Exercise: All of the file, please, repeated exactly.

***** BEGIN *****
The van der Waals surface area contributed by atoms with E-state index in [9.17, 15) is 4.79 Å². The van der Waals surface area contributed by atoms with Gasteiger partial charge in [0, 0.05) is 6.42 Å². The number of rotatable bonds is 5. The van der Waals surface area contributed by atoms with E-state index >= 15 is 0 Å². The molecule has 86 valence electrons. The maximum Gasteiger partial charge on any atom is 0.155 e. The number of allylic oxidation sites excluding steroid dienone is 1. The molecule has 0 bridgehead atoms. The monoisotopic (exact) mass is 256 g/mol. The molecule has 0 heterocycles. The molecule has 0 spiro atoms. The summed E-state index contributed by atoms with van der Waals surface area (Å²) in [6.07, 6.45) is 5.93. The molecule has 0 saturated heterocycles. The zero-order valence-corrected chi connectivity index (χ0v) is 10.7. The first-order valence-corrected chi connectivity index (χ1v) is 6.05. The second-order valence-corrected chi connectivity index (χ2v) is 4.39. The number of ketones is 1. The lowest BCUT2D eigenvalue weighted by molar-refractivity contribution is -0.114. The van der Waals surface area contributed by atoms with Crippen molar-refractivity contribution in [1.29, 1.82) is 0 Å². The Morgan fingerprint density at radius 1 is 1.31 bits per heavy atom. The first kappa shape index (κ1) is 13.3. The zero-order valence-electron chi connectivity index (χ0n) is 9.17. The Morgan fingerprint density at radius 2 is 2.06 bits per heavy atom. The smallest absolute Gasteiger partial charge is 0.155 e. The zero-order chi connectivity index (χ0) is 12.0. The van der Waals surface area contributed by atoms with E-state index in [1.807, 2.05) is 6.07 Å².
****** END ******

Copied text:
The van der Waals surface area contributed by atoms with E-state index in [9.17, 15) is 4.79 Å². The van der Waals surface area contributed by atoms with Gasteiger partial charge in [0, 0.05) is 6.42 Å². The number of rotatable bonds is 5. The van der Waals surface area contributed by atoms with E-state index >= 15 is 0 Å². The molecule has 86 valence electrons. The maximum Gasteiger partial charge on any atom is 0.155 e. The number of allylic oxidation sites excluding steroid dienone is 1. The molecule has 0 bridgehead atoms. The monoisotopic (exact) mass is 256 g/mol. The molecule has 0 heterocycles. The molecule has 0 spiro atoms. The summed E-state index contributed by atoms with van der Waals surface area (Å²) in [6.07, 6.45) is 5.93. The molecule has 0 saturated heterocycles. The zero-order valence-corrected chi connectivity index (χ0v) is 10.7. The first-order valence-corrected chi connectivity index (χ1v) is 6.05. The second-order valence-corrected chi connectivity index (χ2v) is 4.39. The number of ketones is 1. The lowest BCUT2D eigenvalue weighted by molar-refractivity contribution is -0.114. The van der Waals surface area contributed by atoms with Crippen molar-refractivity contribution in [1.29, 1.82) is 0 Å². The Morgan fingerprint density at radius 1 is 1.31 bits per heavy atom. The first kappa shape index (κ1) is 13.3. The zero-order valence-electron chi connectivity index (χ0n) is 9.17. The Morgan fingerprint density at radius 2 is 2.06 bits per heavy atom. The smallest absolute Gasteiger partial charge is 0.155 e. The zero-order chi connectivity index (χ0) is 12.0. The van der Waals surface area contributed by atoms with E-state index in [1.807, 2.05) is 6.07 Å².